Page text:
Socialist Worker

Civil servants

Issue No. 1893

THE BATTLE against poverty pay in the civil service is continuing. Some 90,000 workers in the Department for Work and Pensions (DWP) are set to strike for two days on 13 and 14 April. This follows a strike in February that closed down job centres, benefits offices, pension centres and the Child Support Agency.

Many activists see that the action will need escalation and a leadership strategy to beat the bosses and the government. Dave Richards is the group assistant secretary for the PCS civil servants' union in the DWP. He told Socialist Worker, 'Management's plans for an appraisal system means that there will be no pay increase for many members. A lot of members are disappointed with the delay in the strikes, but now we need to maximise support for the strikes. The union's group executive, which runs the dispute, needs a strategy, rather than lurching from one action to the next. We need a ballot for all-out action.'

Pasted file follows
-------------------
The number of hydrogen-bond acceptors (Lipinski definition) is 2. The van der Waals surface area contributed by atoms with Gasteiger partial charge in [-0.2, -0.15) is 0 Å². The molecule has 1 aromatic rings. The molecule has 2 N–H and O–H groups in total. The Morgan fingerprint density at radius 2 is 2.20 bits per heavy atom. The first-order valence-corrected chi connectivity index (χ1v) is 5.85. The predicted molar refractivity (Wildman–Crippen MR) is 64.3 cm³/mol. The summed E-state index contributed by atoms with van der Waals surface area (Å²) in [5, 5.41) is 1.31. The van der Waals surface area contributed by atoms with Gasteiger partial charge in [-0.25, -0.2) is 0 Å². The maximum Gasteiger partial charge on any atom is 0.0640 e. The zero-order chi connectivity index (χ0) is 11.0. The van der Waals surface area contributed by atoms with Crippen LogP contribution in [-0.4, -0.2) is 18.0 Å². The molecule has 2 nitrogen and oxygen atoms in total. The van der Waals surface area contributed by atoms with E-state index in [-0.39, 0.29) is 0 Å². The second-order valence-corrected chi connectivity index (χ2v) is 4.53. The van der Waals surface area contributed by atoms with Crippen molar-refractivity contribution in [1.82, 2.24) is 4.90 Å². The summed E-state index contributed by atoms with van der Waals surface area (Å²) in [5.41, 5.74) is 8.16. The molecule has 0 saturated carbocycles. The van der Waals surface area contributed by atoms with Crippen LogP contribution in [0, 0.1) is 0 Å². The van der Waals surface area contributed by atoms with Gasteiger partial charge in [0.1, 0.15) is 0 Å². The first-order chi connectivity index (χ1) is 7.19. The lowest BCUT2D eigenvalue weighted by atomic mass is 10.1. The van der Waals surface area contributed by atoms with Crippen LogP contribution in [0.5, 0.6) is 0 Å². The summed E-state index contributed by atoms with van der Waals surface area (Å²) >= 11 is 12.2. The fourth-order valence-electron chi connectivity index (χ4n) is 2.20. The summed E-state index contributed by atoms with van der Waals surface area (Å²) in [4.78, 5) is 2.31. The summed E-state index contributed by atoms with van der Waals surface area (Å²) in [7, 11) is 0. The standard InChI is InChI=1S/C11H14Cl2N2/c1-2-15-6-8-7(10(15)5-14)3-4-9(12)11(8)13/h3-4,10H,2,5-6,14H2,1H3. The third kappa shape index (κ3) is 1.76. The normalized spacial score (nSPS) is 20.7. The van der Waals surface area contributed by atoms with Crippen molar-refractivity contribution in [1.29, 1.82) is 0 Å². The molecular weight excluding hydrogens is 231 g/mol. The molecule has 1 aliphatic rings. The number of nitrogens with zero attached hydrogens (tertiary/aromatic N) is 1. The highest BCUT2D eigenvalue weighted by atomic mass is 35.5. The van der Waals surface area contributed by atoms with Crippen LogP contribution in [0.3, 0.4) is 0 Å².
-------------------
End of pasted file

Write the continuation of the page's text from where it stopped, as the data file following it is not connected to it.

Paula Walsh, a PCS DWP group executive member, says, 'We should have gone for action before Easter to keep up the momentum. People in the civil service are on poverty pay. We have people in my building who do the processing work during the day then have to work for the cleaning contractor in the evening to make up for their low pay. We should have a programme of action. We also need more guidance on the work to rule which is part of the dispute.'

The PCS is balloting members in the Department for Transport, the office of the deputy prime minister, the Highways Agency, the Government Offices for the Regions and the Office for National Statistics for strike action. Workers in the Department for Constitutional Affairs, who struck in January, are being balloted on a new offer, which many members want to reject.


PCS MEMBERS in the Driving Standards Agency were furious last week when the driving examiners' branch leaders suspended its action. Workers on both the admin and examining side of the department were angry about this unilateral decision without consultation. A number of complaints have gone in to the national union.
PAUL WILLIAMS


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Sat 20 Mar 2004, 00:00 GMT
Issue No. 1893
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